Thursday, 10 November 2011

Italian yields surge as wider contagion threatens

After holding up relatively well in recent day, stock markets finally succumbed to the worries over European debt on Wednesday. The S&P 500 plunged 3.7 percent, its worst drop in almost three months. The STOXX Europe 600 fell 1.7 percent.

The trigger for the declines was a surge in Italian bond yields. The 10-year yield rose 48 basis points to 7.25 percent and the two-year yield surged 82 basis points to 7.20 percent.

The situation looks dire, according to some analysts quoted by Bloomberg.

“The contagion effect is no longer a risk, it’s a fact in Europe,” Stephen Wood, who helps oversee about $163 billion as the New York-based chief market strategist for Russell Investments, said in a telephone interview...

Italy may be “beyond the point of no return” in becoming the next victim of Europe’s debt crisis even if the government implements austerity measures to reduce debt, Barclays Capital analysts say.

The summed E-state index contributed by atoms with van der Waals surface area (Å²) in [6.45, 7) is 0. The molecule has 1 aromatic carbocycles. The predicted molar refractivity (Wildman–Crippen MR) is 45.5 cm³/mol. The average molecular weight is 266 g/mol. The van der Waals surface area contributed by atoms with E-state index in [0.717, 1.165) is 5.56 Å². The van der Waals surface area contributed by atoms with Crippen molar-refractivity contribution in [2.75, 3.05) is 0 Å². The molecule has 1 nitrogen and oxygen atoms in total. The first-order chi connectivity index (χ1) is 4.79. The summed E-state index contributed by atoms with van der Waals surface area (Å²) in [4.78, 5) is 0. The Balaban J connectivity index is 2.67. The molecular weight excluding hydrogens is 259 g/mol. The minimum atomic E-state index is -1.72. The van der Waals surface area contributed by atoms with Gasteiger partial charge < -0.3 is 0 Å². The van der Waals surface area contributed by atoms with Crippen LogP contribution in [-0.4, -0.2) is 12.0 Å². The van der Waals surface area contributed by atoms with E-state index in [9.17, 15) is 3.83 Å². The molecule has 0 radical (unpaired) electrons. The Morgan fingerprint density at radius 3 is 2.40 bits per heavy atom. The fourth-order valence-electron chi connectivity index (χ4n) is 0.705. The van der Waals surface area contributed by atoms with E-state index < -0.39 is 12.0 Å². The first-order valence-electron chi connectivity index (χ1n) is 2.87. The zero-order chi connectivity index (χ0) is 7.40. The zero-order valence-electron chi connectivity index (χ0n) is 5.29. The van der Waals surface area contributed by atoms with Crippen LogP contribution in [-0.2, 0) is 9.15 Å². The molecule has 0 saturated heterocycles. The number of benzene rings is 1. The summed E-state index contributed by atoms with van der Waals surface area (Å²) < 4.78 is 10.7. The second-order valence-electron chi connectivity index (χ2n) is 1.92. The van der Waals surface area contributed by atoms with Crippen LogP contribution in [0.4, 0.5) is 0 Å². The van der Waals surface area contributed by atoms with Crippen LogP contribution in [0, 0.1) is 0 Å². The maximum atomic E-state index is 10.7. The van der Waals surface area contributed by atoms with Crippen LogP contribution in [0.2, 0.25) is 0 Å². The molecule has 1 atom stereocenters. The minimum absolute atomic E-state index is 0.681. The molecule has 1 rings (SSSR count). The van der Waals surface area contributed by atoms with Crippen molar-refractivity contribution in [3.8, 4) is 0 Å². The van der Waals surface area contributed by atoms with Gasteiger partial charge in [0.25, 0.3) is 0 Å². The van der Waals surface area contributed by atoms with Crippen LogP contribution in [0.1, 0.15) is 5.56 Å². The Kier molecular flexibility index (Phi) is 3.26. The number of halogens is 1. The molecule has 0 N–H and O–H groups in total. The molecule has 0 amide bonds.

Still, Marc Chandler thinks that Italy actually has enough resources to pay its debt and that the problem is “primarily one of confidence not solvency”. Nevertheless, a “policy response must be forthcoming in short order or the contagion will overwhelm everything else”.

As it is French and Spanish bond yield spreads versus Germany joined their Italian counterparts in hitting record levels on Wednesday.

The debt crisis may already be hurting confidence in the real economy in France. The Bank of France's sentiment indicator for industrial activity fell to 96 in October from 97 in September while its index for the services sector fell to 95 from 96.

Meanwhile, outside Europe, there were mixed data on sentiment in Japan on Wednesday. The Cabinet Office's economy watchers survey showed that the sentiment index for current conditions rose to 45.9 in October from 45.3 in September. The index for future conditions, however, fell to 45.9 from 46.4.

Other reports on Wednesday showed that China's economy may already be slowing. Industrial production rose by 13.2 percent from a year earlier in October, its slowest rate of increase in a year. Inflation moderated to 5.5 percent in October from 6.1 percent in September.

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